Monday, October 28, 2013

The Lucy Variations, by Sara Zarr

Eight months ago, Lucy walked out on her concert in Prague, after discovering that she had been betrayed by her family.  Sixteen years old and already an established concert pianist, her future had looked bright.  But now she's quit music altogether and her family can't forgive her.  Their hopes are now pinned on her younger brother, who's apparently a wunderkind himself on the piano.

While Lucy herself would deny it, she really does want to play again.  In the end, it is her brother's new teacher who reawakens that desire to play again, but it is no easy matter.  Can she find a way to enjoy the music itself, without the pressure of performance?  Can she play without her family's expectations or judgements clouding that joy?  And what about the teacher himself?  He's supposed to be teaching her little brother, and yet Lucy clamors for his attention, virtually stealing him away.  And despite the fact that he's married, Lucy finds herself recklessly drawn to him.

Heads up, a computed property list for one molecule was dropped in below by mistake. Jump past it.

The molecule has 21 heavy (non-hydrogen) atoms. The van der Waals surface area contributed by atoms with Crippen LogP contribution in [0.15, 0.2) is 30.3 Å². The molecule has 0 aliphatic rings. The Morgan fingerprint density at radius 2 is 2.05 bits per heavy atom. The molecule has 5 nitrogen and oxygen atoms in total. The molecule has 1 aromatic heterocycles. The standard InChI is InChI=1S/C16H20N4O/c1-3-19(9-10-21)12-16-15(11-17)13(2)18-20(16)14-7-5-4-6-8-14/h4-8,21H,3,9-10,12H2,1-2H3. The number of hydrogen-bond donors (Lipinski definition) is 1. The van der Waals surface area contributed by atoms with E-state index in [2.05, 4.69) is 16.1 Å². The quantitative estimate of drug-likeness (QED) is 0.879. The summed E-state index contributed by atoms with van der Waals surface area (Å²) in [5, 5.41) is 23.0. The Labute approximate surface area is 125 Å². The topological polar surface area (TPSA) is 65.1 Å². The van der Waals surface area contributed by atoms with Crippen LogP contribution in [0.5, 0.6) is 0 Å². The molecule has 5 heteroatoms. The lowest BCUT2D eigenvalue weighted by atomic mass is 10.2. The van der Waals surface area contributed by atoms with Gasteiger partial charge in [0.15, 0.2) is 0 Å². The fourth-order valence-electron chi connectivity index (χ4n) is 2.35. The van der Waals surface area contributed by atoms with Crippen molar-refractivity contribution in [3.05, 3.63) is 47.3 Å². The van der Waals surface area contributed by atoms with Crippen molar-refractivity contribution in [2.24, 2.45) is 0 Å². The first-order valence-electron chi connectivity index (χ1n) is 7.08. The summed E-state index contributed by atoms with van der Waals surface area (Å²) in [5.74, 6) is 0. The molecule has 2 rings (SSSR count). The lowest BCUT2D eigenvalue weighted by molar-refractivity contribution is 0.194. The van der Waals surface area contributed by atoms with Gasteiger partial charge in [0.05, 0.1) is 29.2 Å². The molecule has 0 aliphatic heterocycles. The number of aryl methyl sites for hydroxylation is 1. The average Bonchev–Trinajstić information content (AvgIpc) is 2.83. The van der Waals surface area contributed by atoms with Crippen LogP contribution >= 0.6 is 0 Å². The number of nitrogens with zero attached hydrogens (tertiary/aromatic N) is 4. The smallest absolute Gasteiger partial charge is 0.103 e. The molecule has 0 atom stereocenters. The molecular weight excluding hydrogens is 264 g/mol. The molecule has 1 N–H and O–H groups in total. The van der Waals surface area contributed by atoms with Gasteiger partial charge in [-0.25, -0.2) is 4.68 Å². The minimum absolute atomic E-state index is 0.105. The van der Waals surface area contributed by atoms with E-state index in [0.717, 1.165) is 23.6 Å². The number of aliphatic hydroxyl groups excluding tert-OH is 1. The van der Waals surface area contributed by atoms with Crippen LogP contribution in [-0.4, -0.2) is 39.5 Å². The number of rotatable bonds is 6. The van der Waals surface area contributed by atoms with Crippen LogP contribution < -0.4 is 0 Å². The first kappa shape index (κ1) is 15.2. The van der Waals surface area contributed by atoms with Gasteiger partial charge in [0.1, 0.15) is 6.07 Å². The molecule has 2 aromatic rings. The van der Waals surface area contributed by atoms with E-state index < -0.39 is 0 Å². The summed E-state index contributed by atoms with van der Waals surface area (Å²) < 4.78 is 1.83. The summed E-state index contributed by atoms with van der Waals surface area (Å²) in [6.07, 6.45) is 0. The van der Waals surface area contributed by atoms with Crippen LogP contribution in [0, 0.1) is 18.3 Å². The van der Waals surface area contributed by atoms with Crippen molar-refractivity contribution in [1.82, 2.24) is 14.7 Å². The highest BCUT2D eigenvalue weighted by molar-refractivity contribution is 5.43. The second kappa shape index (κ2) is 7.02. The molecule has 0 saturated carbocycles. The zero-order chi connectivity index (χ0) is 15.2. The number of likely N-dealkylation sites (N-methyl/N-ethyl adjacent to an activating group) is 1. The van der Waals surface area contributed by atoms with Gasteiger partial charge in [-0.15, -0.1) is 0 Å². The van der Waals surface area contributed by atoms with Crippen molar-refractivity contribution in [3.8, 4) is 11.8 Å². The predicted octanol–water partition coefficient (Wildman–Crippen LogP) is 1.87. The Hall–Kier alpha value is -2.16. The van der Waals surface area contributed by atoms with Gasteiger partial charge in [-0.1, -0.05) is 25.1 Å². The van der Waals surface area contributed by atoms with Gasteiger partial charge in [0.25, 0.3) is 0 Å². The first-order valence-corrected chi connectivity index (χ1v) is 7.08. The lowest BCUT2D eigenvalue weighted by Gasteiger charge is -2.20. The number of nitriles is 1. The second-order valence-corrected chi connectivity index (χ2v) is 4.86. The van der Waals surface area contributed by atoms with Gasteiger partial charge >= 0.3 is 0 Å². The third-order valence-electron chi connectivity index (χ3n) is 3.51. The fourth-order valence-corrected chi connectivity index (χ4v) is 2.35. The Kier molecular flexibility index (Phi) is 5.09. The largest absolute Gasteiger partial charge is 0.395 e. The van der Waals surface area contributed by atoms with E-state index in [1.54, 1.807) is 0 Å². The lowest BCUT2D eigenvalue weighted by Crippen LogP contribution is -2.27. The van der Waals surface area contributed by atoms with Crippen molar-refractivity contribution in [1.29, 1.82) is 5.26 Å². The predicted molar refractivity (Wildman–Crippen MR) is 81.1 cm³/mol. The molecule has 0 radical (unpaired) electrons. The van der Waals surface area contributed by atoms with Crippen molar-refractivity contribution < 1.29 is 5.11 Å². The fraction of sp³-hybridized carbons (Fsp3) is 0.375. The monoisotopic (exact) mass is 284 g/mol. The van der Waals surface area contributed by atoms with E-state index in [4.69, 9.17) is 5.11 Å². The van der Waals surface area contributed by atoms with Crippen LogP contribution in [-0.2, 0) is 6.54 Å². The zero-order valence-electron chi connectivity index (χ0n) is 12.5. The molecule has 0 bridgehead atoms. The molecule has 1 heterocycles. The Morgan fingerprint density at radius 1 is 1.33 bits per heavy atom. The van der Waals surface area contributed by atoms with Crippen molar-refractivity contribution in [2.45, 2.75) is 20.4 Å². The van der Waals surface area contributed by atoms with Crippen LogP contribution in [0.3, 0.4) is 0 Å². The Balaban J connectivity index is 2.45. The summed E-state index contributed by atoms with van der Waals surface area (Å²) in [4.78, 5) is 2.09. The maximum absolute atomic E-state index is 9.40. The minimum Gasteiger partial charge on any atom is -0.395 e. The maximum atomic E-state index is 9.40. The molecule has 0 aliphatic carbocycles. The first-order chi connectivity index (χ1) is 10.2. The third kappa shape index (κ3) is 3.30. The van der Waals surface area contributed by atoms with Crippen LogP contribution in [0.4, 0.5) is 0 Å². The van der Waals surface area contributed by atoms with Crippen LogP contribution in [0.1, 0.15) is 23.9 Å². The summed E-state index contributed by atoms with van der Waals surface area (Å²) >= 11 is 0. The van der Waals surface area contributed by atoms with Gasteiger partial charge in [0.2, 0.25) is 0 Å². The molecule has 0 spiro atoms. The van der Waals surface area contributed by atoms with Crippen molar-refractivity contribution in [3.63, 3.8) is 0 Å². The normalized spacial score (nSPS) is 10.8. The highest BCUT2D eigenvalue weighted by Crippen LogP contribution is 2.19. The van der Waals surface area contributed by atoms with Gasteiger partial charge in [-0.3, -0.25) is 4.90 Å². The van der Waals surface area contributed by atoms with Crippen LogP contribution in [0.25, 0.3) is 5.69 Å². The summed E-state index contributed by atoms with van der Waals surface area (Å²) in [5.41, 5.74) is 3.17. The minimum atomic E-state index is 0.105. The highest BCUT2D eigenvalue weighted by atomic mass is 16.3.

Zarr's books can be hit-or-miss, but I liked this one.  There are plenty of other books out there about young musical prodigies and more than a few about forbidden teacher-student relationships (what's with all the lecherous music teachers out there, anyway?), but Zarr keeps this one fresh.  First of all, because the characters are too knowing to fall into tragic tropes.  More importantly, though, because Zarr keeps the focus on Lucy's family.  There are many complexities, from Lucy's brother's jealousy to her grandfather's obsessions to her mother's guilt.  Even the father, who starts off rather weak, shows strength and comes into his own by the end of the story.  The non-family characters (Lucy's friends and colleagues) are less interesting, but I'm willing to let that go as the main story of Lucy's journey to break free of her familial bonds ultimately is so engrossing.

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